The Filibuster is Dead. Long Live the Filibuster!

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Minority Leader Chuck Schumer has assembled enough members of his caucus that, should he choose to do so, the Democrats can now block the nomination of Judge Neil Gorsuch from proceeding to an up or down vote. Every indication is that the Majority Leader, Mitch McConnell, will respond with the so-called “nuclear option” to eliminate the filibuster for Supreme Court nominations so that the vote can proceed. While the legislative filibuster remains a longstanding bulwark of the rights of the minority, the judicial filibuster’s brief history is now drawing to an end.

Unlike the unprecedented judicial filibuster of a Supreme Court nomination with clear majority party support, the “nuclear option” rests on several precedents from as early as 1892 up to 2013 when the previous Majority Leader, Harry Reid, bent the rules of the Senate to their breaking point in order to abolish the filibuster for all other executive appointments by a simple majority. While this nakedly partisan power grab was an unfortunate turn of events then and is just as unfortunate now, in the words of Harry Reid, “This is the way it has to be.” The judicial filibuster has become a victim of its own success.

The Senate has many traditions, some dating back to the beginning of the Republic. In 1806, one of history’s greatest villains, Vice President Aaron Burr (yeah, that guy) pressed for a change to the Senate Rules which eliminated any procedure whatsoever for the body to bring debate to an end, and in 1837 the filibuster was used for the first time by the Whigs to delay a resolution favorable to President Andrew Jackson—and in those days, a filibuster could only delay, as members had to be physically present in order to continue, so practical considerations of sleep and bodily functions prevented a bill from being stalled indefinitely.

By the early 20th century, the demands and complexity of governing the vastly expanded bureaucratic state as well as the urgent necessity of supplying the military and enacting treaties following America’s entry into the First World War prompted the Senate (strenuously prodded by President Wilson) to adopt a new rule for cloture in 1917, which allowed a supermajority to bring debate to an end. In all that time, the filibuster had only ever been used for bills and resolutions. Most infamously in the filibuster’s long history, Southern Democrats Strom Thurmond and Robert Byrd used marathon filibusters in their futile and wrongheaded attempts to prolong institutional racism before the rules were modified in 1975 to allow Senators to filibuster without being physically present on the floor. The removal of this requirement predictably caused the number of filibusters to increase dramatically.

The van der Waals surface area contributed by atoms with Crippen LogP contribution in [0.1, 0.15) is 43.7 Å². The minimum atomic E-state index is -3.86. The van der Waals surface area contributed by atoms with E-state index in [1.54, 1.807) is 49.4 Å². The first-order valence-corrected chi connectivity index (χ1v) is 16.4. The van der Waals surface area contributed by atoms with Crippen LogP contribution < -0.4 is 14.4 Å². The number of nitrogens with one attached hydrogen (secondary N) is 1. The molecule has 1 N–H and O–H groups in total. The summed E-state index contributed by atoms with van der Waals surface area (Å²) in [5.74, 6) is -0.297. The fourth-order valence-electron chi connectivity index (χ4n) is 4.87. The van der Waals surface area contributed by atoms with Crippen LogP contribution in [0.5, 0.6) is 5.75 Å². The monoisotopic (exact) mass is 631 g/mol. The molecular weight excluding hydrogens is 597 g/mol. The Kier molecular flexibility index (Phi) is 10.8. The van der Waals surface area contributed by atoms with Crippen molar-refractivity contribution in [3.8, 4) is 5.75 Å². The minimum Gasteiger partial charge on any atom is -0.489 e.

Meanwhile, Supreme Court justices were not subjected to public hearings until 1925, and even then, the questioning was limited to a few hours. It would be decades more until these hearings evolved into the embarrassing modern multi-day spectacle of eminent and respected jurists being lectured and scolded like misbehaving schoolchildren. In 1967, the opponents of racial equality came close mustering the necessary votes to filibuster the nomination of Thurgood Marshall, but were persuaded by President Johnson to abstain instead. Democrats later succeeded in filibustering the nomination of an appellate judge for the first time in 2003, forcing Miguel Estrada to withdraw his name from consideration. After that watershed was breached, the filibuster was used by both parties in an escalating procedural arms race which has now reached its inevitable conclusion.